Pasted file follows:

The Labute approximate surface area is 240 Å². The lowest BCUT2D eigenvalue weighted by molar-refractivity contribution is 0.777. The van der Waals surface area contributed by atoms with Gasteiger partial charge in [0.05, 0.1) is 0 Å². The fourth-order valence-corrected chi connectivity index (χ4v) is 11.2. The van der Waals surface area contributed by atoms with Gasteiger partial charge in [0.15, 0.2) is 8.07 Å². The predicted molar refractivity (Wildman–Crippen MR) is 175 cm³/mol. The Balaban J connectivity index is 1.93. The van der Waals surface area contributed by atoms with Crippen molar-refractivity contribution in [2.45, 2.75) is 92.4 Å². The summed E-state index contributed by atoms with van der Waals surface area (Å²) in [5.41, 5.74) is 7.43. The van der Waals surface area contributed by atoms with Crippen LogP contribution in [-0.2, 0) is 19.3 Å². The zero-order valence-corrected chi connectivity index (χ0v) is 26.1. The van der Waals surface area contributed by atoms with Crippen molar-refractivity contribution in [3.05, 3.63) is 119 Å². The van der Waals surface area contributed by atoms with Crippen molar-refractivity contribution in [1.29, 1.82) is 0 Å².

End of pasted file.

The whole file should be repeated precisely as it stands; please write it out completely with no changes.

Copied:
The Labute approximate surface area is 240 Å². The lowest BCUT2D eigenvalue weighted by molar-refractivity contribution is 0.777. The van der Waals surface area contributed by atoms with Gasteiger partial charge in [0.05, 0.1) is 0 Å². The fourth-order valence-corrected chi connectivity index (χ4v) is 11.2. The van der Waals surface area contributed by atoms with Gasteiger partial charge in [0.15, 0.2) is 8.07 Å². The predicted molar refractivity (Wildman–Crippen MR) is 175 cm³/mol. The Balaban J connectivity index is 1.93. The van der Waals surface area contributed by atoms with Crippen molar-refractivity contribution in [2.45, 2.75) is 92.4 Å². The summed E-state index contributed by atoms with van der Waals surface area (Å²) in [5.41, 5.74) is 7.43. The van der Waals surface area contributed by atoms with Crippen LogP contribution in [-0.2, 0) is 19.3 Å². The zero-order valence-corrected chi connectivity index (χ0v) is 26.1. The van der Waals surface area contributed by atoms with Crippen molar-refractivity contribution in [3.05, 3.63) is 119 Å². The van der Waals surface area contributed by atoms with Crippen molar-refractivity contribution in [1.29, 1.82) is 0 Å².